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Today, this morning, right now, it feels as if I live in a lighthouse.  The howling – almost screaming – of the wind hitting the corrugated iron of the roof and passing through, the clank-clank-clank of the neighbour’s back gate, windows rattling, the Old Lady of the House putting her paws over her ears (she’s not good when the weather’s like this). In the old parlour room that’s now my library there’s an airy rush coming down the chimney as though it’s a connection to a very wild other world.  The day’s overcast, but it’s not raining, though it might rain soon, when the wind has blown itself out.  I can admit to you that, in a perverse kind of way, I like the house on days like this – it’s as if the place is alive, it’s as though the paddocks that begin half a kilometre away have reached in to my back door.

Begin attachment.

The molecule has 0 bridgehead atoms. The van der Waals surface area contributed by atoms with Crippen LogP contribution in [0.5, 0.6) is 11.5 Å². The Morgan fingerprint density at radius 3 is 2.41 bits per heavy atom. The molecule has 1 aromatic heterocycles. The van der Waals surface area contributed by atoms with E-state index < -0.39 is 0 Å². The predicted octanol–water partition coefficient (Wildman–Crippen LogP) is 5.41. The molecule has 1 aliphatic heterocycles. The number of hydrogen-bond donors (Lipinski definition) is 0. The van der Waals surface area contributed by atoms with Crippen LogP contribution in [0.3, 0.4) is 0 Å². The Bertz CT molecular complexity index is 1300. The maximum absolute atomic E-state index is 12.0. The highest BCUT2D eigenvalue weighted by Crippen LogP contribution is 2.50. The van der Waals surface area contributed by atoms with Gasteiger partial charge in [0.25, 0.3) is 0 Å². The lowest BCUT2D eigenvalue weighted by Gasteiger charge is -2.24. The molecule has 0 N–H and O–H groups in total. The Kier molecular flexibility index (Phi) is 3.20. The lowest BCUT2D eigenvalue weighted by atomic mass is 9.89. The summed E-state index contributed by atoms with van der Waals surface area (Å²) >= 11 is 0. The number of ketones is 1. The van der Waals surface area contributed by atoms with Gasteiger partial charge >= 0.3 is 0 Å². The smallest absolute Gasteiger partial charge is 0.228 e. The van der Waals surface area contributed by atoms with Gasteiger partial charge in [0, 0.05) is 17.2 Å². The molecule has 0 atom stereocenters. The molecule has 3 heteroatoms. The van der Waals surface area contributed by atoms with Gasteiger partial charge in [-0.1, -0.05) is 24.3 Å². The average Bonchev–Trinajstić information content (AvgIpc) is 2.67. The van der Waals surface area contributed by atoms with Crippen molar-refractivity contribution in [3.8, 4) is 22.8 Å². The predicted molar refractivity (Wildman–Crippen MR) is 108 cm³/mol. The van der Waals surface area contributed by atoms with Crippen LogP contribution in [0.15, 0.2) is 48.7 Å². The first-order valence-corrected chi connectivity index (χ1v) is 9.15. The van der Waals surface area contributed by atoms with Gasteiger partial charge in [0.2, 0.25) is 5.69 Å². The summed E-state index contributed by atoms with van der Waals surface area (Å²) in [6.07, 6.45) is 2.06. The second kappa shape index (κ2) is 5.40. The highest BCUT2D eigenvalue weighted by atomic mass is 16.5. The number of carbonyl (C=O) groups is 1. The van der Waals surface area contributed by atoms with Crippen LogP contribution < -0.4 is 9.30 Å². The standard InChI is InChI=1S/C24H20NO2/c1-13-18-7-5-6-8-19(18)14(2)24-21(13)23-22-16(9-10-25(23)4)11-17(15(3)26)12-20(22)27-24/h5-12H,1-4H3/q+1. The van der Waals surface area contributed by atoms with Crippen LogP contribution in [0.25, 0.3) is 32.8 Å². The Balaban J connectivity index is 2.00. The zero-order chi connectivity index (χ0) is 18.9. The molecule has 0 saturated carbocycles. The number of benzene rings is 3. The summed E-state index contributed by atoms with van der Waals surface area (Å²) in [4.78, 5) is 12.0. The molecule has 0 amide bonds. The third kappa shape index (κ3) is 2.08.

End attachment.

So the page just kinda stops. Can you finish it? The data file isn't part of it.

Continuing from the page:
Somehow it seems right for it to be like this, because today, so I’ve been told, Blemish Books sends my second novella, I’m Ready Now, to the printer.  I’m nervous, I’m nerve-wracked, I’m excited, I’m frightened.  What’s there to be frightened about?  Isn’t this a good thing?  Yes, it’s a good thing, a great thing – it is, in fact, quite miraculous.  They say that only 1% of writing in Australia gets published, and that without an agent only one in a thousand manuscripts is turned into a book.  These are horrible statistics, there’s no dancing around that.  So I’m lucky, very lucky.  But still this time I’m both excited and frightened.